Important sites at Kalna
108 Shiva Temples: Built by Maharaja Teja Chandra Bahadur in 1809 AD.These atchala brick temples are made out of auspicious numerical combination in two concentric circles and dedicated to Shiva. The outer circle contains 74 temples and the inner circle has 34 temples. The temples represents beads in a rosary symbolically.
Pratapeswar Temple: Poised on a high podium this temple is a good example of 19th century rekha deul with curvilinear sikara and single arched entrance. A roofless brick -built Ras Mancha stands nearby.
Lalji Temple: Being the oldest in the group this brick built Panchavimsati Ratna Temple was erected in 1739 AD within an enclosed compound.There is amountain like temple inside the compound known as Giri Govardhan Temple. The arcades of the temple are decorated with rich terracotta ornamentation.
Krishna Chandra Ji Temple: This magnificent brick-built panchabim Sati-Ratna Temple with an elongated chala type verandah in front having three arched entrance and furnished with terracotta plaques was constructed in 1751-55 AD. Its arcades are also embellished with terracotta plaques.
After finishing the visit of Kalna proceed for Guptipara. On the way to Guptipara a lunch break is suggested at a pre booked restaurant which serves Indian Cuisine.
Guptipara 10 kms from Kalna
Guptipara is a rural town in Chinsurah subdivision of Hooghly District in West Bengal. The first publicly organised Durga Puja was held at Guptipara, when some men were stopped from taking part in a household Durga Puja. Twelve of them formed a committee and organised a barowari (baro means twelve and yaar means friend) puja. There is a difference of opinion about the year of worship – 1761 or 1790.
There are some old temples in the village - Brindabanchandra Temple, Chaitanyadev Temple, Krishna Chandra Temple and Ramachandra Temple.All the structures bear characteristics of the Bengal school of architecture, with carvings depicting scenes from the epics and Puranas.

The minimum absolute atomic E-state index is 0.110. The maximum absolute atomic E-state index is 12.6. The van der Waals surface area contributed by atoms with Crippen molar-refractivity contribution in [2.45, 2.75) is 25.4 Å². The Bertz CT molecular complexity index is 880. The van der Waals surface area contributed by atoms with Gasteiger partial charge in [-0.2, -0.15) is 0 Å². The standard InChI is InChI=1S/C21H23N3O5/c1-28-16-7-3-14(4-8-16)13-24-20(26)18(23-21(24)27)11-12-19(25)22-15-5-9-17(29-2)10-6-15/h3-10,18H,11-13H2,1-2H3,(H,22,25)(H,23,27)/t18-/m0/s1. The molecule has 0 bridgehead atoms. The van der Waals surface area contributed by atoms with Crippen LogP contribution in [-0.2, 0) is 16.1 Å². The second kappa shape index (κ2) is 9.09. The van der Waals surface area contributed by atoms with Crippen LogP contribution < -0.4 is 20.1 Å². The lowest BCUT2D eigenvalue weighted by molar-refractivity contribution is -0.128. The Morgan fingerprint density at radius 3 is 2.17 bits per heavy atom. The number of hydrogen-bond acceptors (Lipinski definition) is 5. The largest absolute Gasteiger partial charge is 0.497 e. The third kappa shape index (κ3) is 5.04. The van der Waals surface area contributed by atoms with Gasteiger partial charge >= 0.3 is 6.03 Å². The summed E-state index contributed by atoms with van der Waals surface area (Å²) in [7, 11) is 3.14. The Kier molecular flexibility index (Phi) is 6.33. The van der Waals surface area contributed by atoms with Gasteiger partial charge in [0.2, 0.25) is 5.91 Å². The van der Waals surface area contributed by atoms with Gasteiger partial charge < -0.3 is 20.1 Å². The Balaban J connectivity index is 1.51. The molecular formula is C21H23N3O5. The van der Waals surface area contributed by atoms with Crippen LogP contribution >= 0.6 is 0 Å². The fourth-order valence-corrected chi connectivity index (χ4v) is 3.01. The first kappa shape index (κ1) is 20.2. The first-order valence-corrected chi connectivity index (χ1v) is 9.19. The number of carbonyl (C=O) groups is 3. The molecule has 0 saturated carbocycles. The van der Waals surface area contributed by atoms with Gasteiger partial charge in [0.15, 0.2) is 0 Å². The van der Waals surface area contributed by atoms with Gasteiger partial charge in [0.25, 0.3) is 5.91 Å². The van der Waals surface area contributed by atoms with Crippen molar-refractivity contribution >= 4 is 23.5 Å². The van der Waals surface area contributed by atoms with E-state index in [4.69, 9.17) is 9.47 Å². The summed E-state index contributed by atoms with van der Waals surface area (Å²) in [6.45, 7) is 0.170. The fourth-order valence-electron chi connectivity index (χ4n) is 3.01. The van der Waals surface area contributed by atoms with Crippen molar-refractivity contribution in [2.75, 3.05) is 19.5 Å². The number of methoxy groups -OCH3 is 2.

Brindaban Chandraji Temple: This temple has the distinction of being the largest among all the temples located in this region. The main temple is surrounded by a number of other small temples that are dedicated to Chaitanya Guru, the saint who was known for his love and dedication to the Hindu deity Lord Krishna.
Tribeni 25 kms from Guptipara
Mosque and tomb of Zafar Khan Gazi: Built of bricks and stones this rectangular mosque was erected in 1298 AD by Zafar Khan Gazi, a military general of the Sultan of Delhi. It is evident by an Arabic inscription above the central mihrab of the mosque.The prayer hall is entered through the five stone faced arches and divided into two aisles by a row of ornamental stone pillars. The rear wall is noted for three richly decorated mihrabs.The old mosque originally had ten domes most of which are now lost. According to the inscription the mosque was also used as a Madrasa.
Devoid of any superstructure the double chambered tomb of Zafar Khan is the earlier extant mausoleum in Eastern India built in 1315 AD. This building was also probably used as Madrasa. The walls are mostly faced with large basalt slabs. In both the Mosque and the Tomb architectural and sculptured stone members of earlier stone members of earlier structures have been used.
Drive back to Kolkata and check in at your hotel.